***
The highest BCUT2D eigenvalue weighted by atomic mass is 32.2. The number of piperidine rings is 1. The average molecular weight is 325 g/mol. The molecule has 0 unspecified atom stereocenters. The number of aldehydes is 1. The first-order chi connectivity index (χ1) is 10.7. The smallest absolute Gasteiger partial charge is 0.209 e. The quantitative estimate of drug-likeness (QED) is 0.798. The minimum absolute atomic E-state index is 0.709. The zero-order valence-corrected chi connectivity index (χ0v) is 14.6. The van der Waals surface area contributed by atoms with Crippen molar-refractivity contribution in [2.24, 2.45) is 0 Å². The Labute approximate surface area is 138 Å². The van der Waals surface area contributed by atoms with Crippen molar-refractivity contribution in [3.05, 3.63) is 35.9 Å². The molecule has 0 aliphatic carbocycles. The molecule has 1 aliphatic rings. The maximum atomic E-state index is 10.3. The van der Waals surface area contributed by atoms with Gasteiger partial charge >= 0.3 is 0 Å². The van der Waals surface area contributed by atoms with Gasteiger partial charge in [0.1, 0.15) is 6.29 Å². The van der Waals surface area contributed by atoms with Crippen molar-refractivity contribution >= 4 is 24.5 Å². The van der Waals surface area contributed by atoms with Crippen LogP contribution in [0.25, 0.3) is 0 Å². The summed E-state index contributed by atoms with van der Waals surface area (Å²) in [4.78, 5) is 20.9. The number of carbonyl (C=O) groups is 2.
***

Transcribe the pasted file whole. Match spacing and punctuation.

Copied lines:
The highest BCUT2D eigenvalue weighted by atomic mass is 32.2. The number of piperidine rings is 1. The average molecular weight is 325 g/mol. The molecule has 0 unspecified atom stereocenters. The number of aldehydes is 1. The first-order chi connectivity index (χ1) is 10.7. The smallest absolute Gasteiger partial charge is 0.209 e. The quantitative estimate of drug-likeness (QED) is 0.798. The minimum absolute atomic E-state index is 0.709. The zero-order valence-corrected chi connectivity index (χ0v) is 14.6. The van der Waals surface area contributed by atoms with Crippen molar-refractivity contribution in [2.24, 2.45) is 0 Å². The Labute approximate surface area is 138 Å². The van der Waals surface area contributed by atoms with Crippen molar-refractivity contribution in [3.05, 3.63) is 35.9 Å². The molecule has 0 aliphatic carbocycles. The molecule has 1 aliphatic rings. The maximum atomic E-state index is 10.3. The van der Waals surface area contributed by atoms with Gasteiger partial charge >= 0.3 is 0 Å². The van der Waals surface area contributed by atoms with Gasteiger partial charge in [0.1, 0.15) is 6.29 Å². The van der Waals surface area contributed by atoms with Crippen molar-refractivity contribution >= 4 is 24.5 Å². The van der Waals surface area contributed by atoms with Crippen LogP contribution in [0.25, 0.3) is 0 Å². The summed E-state index contributed by atoms with van der Waals surface area (Å²) in [4.78, 5) is 20.9. The number of carbonyl (C=O) groups is 2.